A Quick Guide to Different Types of Looms

Locofast
3 min readFeb 8, 2022

In our commitment to fulfilling every single need that our customers may have, we designed our Locofast mobile application in such a way that enables them to place highly customized, detailed orders as per their requirements with ease. With the help of our user-friendly interface, customers can specify particulars for their orders including GSM, thread count, preferred rate, and even their loom type. Furthermore, in order to facilitate this, we have a vast network of mills across the country- equipped with the highest-quality power, Sulzer, and air-jet looms- that will help fulfill our promise to our clients.

However, for some people, placing orders with such detailed customization might be confusing, especially virtually. Keeping this in mind, here is a quick guide to which loom might be best for your requirements-

  1. Power Loom

First developed in 1786 in Britain at the onset of the Industrial Revolution, the power loom is a kind of mechanized loom. With five main components, namely warp beam, heddles, harnesses, shuttle, read, and takeup roll, it processes the yarn by shedding, picking, and battening it. Because of the way it is engineered, the power loom requires specially trained people to operate it. Compared to the more modern Sulzer and air-jet looms, power looms defect more, and are, therefore, mostly used domestically.

2. Sulzer Loom

Sulzer looms, named after the engineering and manufacturing Swiss company Sulzer Ltd. that makes them, are shuttleless, highly efficient, and versatile weaving looms that can produce a wide range of textiles including cotton, wool, mono, multifilament yarn, and linen, at varying length. Classified by their varying weaving systems, fabric constructions, and edge reinforcement, they have lately been used primarily in the production of heavier fabrics. It is important to note that in recent years, Sulzer Ltd. has stopped manufacturing these looms in favor of higher-priced looms, and as per the last reported numbers, there are only 4500 Sulzer looms available in Europe.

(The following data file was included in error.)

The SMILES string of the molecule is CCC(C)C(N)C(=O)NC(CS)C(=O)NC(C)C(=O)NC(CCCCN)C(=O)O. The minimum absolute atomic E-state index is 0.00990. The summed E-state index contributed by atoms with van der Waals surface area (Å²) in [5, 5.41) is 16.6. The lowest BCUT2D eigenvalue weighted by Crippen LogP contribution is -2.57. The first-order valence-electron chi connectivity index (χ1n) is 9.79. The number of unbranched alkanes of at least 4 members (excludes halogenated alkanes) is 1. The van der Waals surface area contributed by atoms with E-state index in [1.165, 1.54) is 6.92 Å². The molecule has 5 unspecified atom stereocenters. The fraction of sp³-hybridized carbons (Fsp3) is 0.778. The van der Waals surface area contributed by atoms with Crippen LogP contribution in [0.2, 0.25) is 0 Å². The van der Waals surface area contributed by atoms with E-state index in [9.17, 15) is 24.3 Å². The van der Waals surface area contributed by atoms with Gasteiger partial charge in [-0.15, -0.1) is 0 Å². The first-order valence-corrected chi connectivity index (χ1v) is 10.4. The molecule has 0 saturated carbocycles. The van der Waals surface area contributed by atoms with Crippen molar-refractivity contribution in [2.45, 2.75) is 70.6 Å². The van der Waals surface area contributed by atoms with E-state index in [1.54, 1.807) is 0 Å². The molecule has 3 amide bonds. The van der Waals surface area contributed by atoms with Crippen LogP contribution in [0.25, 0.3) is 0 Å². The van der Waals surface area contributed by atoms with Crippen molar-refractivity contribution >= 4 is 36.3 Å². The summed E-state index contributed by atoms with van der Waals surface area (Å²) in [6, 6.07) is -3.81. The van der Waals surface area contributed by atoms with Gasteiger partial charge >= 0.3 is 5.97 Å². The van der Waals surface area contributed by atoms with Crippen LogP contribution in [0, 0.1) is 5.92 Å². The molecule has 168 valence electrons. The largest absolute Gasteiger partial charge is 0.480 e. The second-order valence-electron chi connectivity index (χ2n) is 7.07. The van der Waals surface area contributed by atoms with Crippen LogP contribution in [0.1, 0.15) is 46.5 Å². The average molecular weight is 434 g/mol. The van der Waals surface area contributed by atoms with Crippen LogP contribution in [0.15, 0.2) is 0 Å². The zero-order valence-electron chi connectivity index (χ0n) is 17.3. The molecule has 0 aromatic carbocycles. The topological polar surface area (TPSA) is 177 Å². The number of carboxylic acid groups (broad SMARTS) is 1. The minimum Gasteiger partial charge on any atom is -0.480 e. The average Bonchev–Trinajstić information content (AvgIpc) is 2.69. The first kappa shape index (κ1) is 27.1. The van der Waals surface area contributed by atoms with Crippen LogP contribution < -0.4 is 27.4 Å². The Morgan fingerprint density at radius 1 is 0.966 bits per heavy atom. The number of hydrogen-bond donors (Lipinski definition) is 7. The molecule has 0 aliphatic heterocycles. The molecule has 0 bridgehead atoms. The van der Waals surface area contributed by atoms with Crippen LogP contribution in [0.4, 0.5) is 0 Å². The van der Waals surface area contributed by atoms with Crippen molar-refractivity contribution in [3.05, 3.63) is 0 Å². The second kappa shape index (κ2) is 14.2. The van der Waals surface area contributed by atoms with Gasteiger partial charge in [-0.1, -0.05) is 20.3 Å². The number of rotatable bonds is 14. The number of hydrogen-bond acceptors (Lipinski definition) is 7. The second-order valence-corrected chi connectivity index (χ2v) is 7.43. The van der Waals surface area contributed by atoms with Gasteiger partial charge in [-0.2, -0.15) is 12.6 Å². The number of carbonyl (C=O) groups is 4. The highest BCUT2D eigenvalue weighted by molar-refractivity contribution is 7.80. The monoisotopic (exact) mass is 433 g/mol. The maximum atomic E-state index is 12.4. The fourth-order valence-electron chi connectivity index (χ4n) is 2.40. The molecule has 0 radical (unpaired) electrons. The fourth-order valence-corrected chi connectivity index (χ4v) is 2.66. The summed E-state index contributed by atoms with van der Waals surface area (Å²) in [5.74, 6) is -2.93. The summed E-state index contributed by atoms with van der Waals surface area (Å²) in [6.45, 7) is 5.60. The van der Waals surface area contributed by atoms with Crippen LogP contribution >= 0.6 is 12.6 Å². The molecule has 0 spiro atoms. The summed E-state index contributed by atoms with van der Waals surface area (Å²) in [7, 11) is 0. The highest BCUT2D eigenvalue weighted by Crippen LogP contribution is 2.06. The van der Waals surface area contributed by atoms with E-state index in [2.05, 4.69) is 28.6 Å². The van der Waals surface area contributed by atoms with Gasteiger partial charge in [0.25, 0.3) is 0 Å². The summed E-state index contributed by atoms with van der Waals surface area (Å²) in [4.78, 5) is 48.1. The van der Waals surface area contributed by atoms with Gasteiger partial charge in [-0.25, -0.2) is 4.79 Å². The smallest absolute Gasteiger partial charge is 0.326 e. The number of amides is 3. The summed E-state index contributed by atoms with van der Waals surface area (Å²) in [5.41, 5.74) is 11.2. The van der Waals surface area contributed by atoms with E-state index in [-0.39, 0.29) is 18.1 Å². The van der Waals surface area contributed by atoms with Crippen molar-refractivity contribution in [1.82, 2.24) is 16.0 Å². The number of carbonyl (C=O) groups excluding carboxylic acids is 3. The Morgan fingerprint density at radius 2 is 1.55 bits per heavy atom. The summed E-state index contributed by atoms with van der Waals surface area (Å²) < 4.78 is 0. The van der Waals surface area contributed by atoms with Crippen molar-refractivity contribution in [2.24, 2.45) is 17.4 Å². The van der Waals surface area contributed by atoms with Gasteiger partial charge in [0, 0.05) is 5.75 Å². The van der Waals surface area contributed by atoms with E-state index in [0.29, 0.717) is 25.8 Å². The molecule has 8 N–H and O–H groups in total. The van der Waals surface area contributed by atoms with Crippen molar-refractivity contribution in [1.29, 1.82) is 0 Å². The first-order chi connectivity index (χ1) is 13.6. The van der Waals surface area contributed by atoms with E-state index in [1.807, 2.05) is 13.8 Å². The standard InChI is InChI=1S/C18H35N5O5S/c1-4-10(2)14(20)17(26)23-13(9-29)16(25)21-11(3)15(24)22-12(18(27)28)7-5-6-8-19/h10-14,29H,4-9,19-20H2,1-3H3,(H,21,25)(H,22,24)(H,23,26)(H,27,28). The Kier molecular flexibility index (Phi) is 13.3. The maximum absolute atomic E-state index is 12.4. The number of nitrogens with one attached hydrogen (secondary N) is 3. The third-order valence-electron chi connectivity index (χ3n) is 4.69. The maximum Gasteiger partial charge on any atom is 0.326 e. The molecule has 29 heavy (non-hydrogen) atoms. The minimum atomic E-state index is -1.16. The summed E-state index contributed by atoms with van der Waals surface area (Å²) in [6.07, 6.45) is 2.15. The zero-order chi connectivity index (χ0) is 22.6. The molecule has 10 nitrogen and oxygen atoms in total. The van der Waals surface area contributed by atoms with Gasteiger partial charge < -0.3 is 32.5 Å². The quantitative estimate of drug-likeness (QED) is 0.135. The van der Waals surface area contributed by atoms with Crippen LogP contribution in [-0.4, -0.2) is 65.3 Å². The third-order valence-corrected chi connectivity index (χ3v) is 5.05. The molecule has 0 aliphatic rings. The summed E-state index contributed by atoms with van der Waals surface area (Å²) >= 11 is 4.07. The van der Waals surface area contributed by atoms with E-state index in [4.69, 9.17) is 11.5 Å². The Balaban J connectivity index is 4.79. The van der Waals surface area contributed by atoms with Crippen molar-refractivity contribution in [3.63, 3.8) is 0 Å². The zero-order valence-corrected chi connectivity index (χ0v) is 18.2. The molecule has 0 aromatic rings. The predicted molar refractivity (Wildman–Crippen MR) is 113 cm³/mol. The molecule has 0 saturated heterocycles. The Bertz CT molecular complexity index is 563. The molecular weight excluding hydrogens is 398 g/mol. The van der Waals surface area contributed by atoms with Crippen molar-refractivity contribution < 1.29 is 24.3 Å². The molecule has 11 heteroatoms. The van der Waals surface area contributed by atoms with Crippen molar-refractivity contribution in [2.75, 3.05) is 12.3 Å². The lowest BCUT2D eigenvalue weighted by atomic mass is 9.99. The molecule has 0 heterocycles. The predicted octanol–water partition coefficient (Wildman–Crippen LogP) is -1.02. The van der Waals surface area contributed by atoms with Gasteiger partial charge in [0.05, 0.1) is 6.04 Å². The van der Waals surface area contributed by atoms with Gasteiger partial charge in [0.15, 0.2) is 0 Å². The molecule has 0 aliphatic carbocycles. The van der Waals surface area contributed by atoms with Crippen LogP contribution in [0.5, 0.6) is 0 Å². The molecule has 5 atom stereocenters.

3. Air Jet Loom

As one of the two types of fluid-jet looms, the air-jet loom uses a jet of air to propel the weft yarn through the warp shed. As high-speed machines, they are well suited to produce lighter textiles using finer counts of yarn quickly and with uniformity. Nowadays, these looms can easily produce household textiles used in shirts, denim, sheets, towels, sports apparel, as well as industrial textiles, such as those used in the production of printed circuit board cloths. They are also used to weave plaids, dobby, and jacquard fabrics. Air jet looms were first invented in Czechoslovakia in the 20th century and further refined by Swiss, Dutch, and Japanese companies. Because they are automated machines that eject compressed air for weaving, they consume a lot of energy.

Based on their requirements, our customers can specify the kind of finish they want in their orders, and it is Locofast’s promise that our partners will not only fulfill every expectation but go above and beyond in their service!

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